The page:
AIDS in a few years is likely to become the fifth leading killer of Americans from birth to age 24 if present trends continue, say federal health officials.

Meanwhile, a General Accounting Office report says President Reagan's Domestic Policy Council got in the way of attempts by Public Health Service officials to launch an anti-AIDS education program in the spring of 1987.The report is also critical of television networks for declining to run many anti-AIDS public service spots when they did become available, particularly those dealing with condoms as a way to prevent spread of the deadly virus.

The report, issued last week, said further that there were problems with getting a national AIDS hotline operating at full speed, although it said those lapses had been mostly corrected by last summer.

Dr. Antonia Novello, deputy director of the National Institute of Child Health and Human Development, told Health and Human Services Secretary Otis R. Bowen on Monday that AIDS is already the ninth leading cause of death among children 1 to 4 years old and the seventh leading cause of deaths among young people age 15 to 24.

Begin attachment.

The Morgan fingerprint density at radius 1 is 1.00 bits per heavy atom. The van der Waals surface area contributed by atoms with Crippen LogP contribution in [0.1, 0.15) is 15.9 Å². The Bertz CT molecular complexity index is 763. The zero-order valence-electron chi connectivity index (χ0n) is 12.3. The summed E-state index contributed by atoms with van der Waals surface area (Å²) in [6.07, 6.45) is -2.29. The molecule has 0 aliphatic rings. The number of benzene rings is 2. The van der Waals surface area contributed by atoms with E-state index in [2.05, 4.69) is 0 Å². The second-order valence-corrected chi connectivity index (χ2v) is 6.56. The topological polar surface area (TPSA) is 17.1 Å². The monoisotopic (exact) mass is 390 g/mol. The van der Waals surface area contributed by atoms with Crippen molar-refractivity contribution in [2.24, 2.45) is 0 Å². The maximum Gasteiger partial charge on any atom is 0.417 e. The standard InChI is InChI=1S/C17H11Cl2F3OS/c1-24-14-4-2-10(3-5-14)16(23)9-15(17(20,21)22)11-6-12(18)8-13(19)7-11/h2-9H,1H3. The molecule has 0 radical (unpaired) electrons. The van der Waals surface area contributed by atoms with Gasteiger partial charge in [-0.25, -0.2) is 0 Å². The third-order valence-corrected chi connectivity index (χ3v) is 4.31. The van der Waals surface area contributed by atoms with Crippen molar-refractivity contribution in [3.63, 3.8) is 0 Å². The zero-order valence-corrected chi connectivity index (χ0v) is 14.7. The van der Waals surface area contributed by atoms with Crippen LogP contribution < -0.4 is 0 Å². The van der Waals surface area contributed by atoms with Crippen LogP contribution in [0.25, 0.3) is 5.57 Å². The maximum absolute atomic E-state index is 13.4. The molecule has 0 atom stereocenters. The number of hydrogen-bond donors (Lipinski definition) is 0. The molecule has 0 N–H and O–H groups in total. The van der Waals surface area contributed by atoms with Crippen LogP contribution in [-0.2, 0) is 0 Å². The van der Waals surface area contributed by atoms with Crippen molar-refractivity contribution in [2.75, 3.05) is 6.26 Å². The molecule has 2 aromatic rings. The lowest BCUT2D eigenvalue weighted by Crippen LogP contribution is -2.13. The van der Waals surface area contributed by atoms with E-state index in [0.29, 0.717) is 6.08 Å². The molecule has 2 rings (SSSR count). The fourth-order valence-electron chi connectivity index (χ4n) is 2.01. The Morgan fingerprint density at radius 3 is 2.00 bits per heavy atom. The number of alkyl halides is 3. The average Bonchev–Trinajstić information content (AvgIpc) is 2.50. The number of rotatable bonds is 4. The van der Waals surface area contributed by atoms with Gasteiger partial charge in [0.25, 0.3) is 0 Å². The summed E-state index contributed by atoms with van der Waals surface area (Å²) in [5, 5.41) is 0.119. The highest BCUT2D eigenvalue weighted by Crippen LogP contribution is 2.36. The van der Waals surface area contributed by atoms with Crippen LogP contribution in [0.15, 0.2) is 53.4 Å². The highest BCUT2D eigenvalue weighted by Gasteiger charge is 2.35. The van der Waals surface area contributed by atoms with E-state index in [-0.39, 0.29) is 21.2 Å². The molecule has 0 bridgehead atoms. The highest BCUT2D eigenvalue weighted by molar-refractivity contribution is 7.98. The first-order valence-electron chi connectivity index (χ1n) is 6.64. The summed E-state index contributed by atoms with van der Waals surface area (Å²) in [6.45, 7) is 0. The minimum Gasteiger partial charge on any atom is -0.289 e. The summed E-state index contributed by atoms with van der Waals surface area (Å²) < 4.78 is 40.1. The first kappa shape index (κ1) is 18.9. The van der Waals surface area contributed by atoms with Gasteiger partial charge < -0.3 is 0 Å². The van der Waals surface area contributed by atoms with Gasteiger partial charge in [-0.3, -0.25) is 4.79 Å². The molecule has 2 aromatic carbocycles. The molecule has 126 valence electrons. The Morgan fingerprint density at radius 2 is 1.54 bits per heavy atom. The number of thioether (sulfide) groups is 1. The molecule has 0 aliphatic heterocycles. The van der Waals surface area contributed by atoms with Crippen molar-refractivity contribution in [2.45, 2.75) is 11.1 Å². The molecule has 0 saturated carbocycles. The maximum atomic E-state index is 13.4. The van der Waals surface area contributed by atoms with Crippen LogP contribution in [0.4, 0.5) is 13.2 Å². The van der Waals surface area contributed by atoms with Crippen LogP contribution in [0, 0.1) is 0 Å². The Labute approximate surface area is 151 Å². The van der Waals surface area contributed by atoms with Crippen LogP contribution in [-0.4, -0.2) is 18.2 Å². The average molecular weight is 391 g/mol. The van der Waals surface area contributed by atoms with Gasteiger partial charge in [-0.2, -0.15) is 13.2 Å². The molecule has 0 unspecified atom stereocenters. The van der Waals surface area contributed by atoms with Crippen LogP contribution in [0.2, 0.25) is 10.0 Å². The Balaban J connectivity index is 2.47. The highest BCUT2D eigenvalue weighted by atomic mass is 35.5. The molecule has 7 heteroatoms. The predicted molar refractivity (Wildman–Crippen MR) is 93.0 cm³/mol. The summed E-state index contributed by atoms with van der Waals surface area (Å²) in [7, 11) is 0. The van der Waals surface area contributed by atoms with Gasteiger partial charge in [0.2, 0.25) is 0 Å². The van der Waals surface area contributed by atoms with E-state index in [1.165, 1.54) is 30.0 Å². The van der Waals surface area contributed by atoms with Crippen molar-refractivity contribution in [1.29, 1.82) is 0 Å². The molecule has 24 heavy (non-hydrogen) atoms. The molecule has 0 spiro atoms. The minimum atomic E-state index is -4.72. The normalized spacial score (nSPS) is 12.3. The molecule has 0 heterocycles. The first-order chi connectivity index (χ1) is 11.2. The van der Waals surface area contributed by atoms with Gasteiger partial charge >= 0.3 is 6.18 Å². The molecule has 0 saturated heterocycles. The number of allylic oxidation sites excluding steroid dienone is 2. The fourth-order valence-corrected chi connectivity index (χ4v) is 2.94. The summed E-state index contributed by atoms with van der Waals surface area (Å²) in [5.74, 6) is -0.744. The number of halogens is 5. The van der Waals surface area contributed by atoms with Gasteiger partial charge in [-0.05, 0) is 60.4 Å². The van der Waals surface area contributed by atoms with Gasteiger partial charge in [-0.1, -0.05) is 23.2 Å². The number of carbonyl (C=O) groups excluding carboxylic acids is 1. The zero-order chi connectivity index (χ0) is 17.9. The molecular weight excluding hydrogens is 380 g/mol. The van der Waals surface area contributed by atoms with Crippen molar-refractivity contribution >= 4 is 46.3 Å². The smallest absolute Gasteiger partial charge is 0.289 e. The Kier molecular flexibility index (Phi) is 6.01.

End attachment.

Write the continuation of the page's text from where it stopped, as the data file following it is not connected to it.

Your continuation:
If present trends continue, she said, the disease soon will move up to No. 5. The report did not provide a list of the other major causes of death.

As of Dec. 12, 1,291 cases of AIDS had been reported among infants and children under age 13 and an additional 325 cases in the 13-to-19-year group. Of those, 717 who were under 13 at the time of their diagnosis have already died, along with 174 who were adolescents when diagnosed.

"The official figures include only those children whose condition was reported to the Centers for Disease Control," said a report from a task force headed by Novello. "Probably for every child who meets the CDC definition of AIDS, another two to 10 are infected with HIV. It is estimated that by 1991 there will be at least 10,000 to 20,000 HIV-infected children in the United States."

HIV is the virus that causes AIDS, and health officials are growing increasingly concerned that a large majority of those infected eventually will develop AIDS and die.